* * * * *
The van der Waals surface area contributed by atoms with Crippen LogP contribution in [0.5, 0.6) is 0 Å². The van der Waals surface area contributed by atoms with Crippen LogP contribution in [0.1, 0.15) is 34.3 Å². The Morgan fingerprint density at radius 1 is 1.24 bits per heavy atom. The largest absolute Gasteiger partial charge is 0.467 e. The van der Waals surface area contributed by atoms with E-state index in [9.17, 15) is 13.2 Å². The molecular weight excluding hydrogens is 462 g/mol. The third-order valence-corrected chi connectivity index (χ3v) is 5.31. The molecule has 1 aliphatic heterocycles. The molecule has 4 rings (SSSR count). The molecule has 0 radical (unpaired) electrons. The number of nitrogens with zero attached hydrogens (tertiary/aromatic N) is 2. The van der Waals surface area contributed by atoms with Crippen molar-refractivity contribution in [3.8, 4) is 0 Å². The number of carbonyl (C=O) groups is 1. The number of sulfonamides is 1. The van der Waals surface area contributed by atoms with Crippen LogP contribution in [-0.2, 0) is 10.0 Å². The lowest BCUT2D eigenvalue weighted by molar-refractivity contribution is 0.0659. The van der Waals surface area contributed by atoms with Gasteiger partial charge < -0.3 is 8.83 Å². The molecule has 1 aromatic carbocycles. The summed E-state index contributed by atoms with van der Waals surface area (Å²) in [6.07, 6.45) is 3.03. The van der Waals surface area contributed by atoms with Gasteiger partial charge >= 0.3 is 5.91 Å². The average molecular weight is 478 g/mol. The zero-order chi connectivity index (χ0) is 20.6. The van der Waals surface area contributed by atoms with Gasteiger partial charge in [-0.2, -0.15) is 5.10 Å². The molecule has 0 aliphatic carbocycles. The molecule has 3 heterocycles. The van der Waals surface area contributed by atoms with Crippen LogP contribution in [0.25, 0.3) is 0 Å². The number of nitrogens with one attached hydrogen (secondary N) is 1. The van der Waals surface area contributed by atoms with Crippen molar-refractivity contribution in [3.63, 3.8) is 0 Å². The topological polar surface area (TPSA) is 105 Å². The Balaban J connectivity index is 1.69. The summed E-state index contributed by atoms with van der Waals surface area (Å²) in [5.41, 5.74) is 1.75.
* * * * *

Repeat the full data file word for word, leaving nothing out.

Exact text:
The van der Waals surface area contributed by atoms with Crippen LogP contribution in [0.5, 0.6) is 0 Å². The van der Waals surface area contributed by atoms with Crippen LogP contribution in [0.1, 0.15) is 34.3 Å². The Morgan fingerprint density at radius 1 is 1.24 bits per heavy atom. The largest absolute Gasteiger partial charge is 0.467 e. The van der Waals surface area contributed by atoms with E-state index in [9.17, 15) is 13.2 Å². The molecular weight excluding hydrogens is 462 g/mol. The third-order valence-corrected chi connectivity index (χ3v) is 5.31. The molecule has 1 aliphatic heterocycles. The molecule has 4 rings (SSSR count). The molecule has 0 radical (unpaired) electrons. The number of nitrogens with zero attached hydrogens (tertiary/aromatic N) is 2. The van der Waals surface area contributed by atoms with Crippen molar-refractivity contribution in [3.8, 4) is 0 Å². The number of carbonyl (C=O) groups is 1. The number of sulfonamides is 1. The van der Waals surface area contributed by atoms with Crippen LogP contribution in [-0.2, 0) is 10.0 Å². The lowest BCUT2D eigenvalue weighted by molar-refractivity contribution is 0.0659. The van der Waals surface area contributed by atoms with Gasteiger partial charge < -0.3 is 8.83 Å². The molecule has 1 aromatic carbocycles. The summed E-state index contributed by atoms with van der Waals surface area (Å²) in [6.07, 6.45) is 3.03. The van der Waals surface area contributed by atoms with Gasteiger partial charge >= 0.3 is 5.91 Å². The average molecular weight is 478 g/mol. The zero-order chi connectivity index (χ0) is 20.6. The van der Waals surface area contributed by atoms with Gasteiger partial charge in [-0.2, -0.15) is 5.10 Å². The molecule has 0 aliphatic carbocycles. The molecule has 3 heterocycles. The van der Waals surface area contributed by atoms with Crippen LogP contribution in [0.25, 0.3) is 0 Å². The number of nitrogens with one attached hydrogen (secondary N) is 1. The van der Waals surface area contributed by atoms with Crippen molar-refractivity contribution in [3.63, 3.8) is 0 Å². The topological polar surface area (TPSA) is 105 Å². The Balaban J connectivity index is 1.69. The summed E-state index contributed by atoms with van der Waals surface area (Å²) in [5.41, 5.74) is 1.75.